Childhood Diseases

Question
Posted by: AS | 2009-01-15

Q.

Genetal Question

Hi.

When my son was born we were told not to touch his foreskin, as boys loosen the skin by " playing"  from the age of 2. My son is 3years old and the skin has not stretched. Every time he urinates the whole penis swells up. When he has finished urinating it " deflates"  again.

We have asked for advise from doctors and are now more confused than ever. One set say he needs an operation to stretch the skin, whilst a second will say we must leave it alone.

Could you please advise? What is really the truth?

Expert's Reply

A.

Paediatrician

It is difficult to be sure about the correct answer to your question. The fact that his foreskin swells up when he passes urine means that there is a very narrow passage for the urine to pass through. It does seem that the correct approach is to stretch the opening.The best expert to see is a paediatric urologist.

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2
user comments

C.

Posted by: hi | 2009-01-19

Leave him be - all is fine and will resolve by itself.

Reply to hi
Posted by: NOCIRC | 2009-01-16

When boys are born, their foreskin and glans are ' fused'  to prevent foreign objects and debris entering between these 2 highly sensitive areas. (This is much the same as a puppies eyelids that are closed at birth - to protect the eyes)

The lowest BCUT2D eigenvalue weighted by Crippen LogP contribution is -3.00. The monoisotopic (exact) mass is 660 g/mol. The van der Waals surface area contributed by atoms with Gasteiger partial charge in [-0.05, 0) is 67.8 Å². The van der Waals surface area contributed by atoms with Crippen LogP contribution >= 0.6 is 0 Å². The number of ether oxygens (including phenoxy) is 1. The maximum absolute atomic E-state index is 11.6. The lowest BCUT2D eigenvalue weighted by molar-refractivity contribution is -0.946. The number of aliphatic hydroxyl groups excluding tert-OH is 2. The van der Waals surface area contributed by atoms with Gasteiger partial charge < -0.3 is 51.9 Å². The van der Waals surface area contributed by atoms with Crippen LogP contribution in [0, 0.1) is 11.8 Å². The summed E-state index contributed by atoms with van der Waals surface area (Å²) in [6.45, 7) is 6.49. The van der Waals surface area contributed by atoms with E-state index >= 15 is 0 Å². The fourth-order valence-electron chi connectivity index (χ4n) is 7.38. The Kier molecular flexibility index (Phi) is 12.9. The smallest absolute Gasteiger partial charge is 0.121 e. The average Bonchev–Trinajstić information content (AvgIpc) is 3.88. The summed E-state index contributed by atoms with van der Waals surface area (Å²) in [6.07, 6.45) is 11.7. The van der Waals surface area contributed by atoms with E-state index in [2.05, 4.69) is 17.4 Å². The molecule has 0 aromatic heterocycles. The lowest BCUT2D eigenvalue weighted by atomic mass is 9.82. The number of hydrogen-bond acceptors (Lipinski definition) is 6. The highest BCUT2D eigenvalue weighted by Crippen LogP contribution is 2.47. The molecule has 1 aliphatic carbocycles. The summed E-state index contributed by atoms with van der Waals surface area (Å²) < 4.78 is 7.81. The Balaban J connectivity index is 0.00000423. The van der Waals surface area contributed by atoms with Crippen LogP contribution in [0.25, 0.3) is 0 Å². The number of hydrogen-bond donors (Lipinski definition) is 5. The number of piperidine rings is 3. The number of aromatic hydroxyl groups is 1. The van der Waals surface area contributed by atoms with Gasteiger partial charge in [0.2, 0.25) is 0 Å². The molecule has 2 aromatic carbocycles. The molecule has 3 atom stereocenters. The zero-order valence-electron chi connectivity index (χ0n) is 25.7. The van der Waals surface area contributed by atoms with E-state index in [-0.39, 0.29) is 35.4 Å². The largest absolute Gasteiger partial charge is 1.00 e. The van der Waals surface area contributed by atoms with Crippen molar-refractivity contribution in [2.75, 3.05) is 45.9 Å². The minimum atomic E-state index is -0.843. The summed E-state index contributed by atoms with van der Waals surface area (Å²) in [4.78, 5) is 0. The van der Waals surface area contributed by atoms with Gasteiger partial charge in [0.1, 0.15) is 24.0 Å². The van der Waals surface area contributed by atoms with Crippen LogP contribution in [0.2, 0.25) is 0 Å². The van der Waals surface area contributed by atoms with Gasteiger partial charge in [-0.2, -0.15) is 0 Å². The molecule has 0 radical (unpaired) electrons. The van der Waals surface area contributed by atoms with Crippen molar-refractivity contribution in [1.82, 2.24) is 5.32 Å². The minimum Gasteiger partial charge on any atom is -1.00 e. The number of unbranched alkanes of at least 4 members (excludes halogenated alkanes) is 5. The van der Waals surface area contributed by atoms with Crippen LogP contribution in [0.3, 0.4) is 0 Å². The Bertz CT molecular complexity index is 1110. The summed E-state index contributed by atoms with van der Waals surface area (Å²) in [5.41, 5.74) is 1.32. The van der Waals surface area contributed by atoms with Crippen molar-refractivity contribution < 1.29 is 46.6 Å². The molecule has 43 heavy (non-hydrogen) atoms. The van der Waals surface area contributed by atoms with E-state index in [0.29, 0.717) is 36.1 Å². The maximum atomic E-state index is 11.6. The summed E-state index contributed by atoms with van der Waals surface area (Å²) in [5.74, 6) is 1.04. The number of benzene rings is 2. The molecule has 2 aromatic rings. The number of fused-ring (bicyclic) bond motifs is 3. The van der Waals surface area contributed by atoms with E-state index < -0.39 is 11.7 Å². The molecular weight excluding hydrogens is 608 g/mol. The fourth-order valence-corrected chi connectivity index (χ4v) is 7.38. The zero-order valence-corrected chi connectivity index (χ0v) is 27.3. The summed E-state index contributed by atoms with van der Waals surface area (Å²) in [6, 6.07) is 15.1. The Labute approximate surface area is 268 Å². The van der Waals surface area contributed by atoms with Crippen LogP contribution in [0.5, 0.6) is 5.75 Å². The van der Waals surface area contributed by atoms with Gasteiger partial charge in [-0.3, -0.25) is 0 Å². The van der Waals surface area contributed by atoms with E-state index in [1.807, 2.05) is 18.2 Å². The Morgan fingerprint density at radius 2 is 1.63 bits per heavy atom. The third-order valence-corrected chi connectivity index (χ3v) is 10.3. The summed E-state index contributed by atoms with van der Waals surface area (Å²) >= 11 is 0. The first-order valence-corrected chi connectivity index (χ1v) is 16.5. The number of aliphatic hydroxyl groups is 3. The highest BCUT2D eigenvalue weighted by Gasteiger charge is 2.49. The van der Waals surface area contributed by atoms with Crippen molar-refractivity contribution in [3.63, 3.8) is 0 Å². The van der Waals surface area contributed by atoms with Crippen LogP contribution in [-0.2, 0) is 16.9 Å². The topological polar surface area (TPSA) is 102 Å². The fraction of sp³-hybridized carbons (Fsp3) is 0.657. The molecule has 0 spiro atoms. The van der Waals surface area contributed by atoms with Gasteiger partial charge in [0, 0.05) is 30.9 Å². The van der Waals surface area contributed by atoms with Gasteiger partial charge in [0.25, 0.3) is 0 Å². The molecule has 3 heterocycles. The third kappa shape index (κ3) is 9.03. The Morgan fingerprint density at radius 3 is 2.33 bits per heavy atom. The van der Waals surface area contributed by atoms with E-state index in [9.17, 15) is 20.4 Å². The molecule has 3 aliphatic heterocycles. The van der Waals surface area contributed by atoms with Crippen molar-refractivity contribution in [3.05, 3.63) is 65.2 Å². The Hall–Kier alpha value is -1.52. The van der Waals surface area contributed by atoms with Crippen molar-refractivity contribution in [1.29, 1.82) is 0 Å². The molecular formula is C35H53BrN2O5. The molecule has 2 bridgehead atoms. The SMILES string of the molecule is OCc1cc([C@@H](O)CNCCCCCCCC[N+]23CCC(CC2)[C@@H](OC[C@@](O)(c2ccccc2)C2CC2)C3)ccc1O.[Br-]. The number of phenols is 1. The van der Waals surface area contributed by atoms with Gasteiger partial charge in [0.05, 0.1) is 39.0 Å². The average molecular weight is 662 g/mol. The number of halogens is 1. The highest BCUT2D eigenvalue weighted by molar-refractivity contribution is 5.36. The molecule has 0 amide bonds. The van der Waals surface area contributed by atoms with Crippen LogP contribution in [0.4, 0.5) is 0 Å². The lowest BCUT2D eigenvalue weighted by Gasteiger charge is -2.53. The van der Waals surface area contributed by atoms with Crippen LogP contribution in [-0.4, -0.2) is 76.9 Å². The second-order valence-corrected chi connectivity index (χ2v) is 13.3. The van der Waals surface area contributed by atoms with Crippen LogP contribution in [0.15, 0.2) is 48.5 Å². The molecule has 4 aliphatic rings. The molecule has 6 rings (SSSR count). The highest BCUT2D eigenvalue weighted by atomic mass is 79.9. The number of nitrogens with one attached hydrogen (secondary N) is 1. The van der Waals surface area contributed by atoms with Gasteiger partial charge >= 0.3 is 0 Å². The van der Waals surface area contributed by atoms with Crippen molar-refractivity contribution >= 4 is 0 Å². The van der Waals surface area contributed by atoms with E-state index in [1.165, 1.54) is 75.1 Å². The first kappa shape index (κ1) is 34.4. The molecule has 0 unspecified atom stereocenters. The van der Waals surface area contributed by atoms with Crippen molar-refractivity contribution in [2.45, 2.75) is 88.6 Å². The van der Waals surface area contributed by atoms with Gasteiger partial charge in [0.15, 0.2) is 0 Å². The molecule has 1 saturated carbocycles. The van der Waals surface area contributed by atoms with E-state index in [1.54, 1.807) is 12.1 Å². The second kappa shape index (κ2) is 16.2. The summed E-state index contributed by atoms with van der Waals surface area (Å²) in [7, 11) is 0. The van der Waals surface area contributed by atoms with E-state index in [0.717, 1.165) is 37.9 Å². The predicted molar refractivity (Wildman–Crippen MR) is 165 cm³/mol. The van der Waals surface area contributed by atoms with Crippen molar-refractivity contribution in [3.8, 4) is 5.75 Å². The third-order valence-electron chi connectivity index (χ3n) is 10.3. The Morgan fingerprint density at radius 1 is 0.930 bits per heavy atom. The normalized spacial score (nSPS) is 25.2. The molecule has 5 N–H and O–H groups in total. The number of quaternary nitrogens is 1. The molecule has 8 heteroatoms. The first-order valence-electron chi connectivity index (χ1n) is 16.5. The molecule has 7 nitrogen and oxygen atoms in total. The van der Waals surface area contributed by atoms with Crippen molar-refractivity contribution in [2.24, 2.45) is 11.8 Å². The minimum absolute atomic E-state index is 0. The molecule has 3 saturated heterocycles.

As the child develops, the foreskin naturally separates from the glans, a process that can take up to 15 years.

Your son' s condition is called balooning and is being caused by his foreskin loosening from the glans and urine being trapped whilst your son goes.

This is perfectly normal and will resolve itself as the foreskin fully separates from the glans.

Provided your son is not experiencing any pain during urination, there is no need to concern yourself, OR do anything. Do not attempt to force the separation by pulling back his foreskin - this will only lead to damage - allow nature to take its course.

No stretching and no circumcision is required to correct this normal condition.

Google ' Normal development of the prepuce: Birth through age 18'  on CIRP.org for further information.

Reply to NOCIRC

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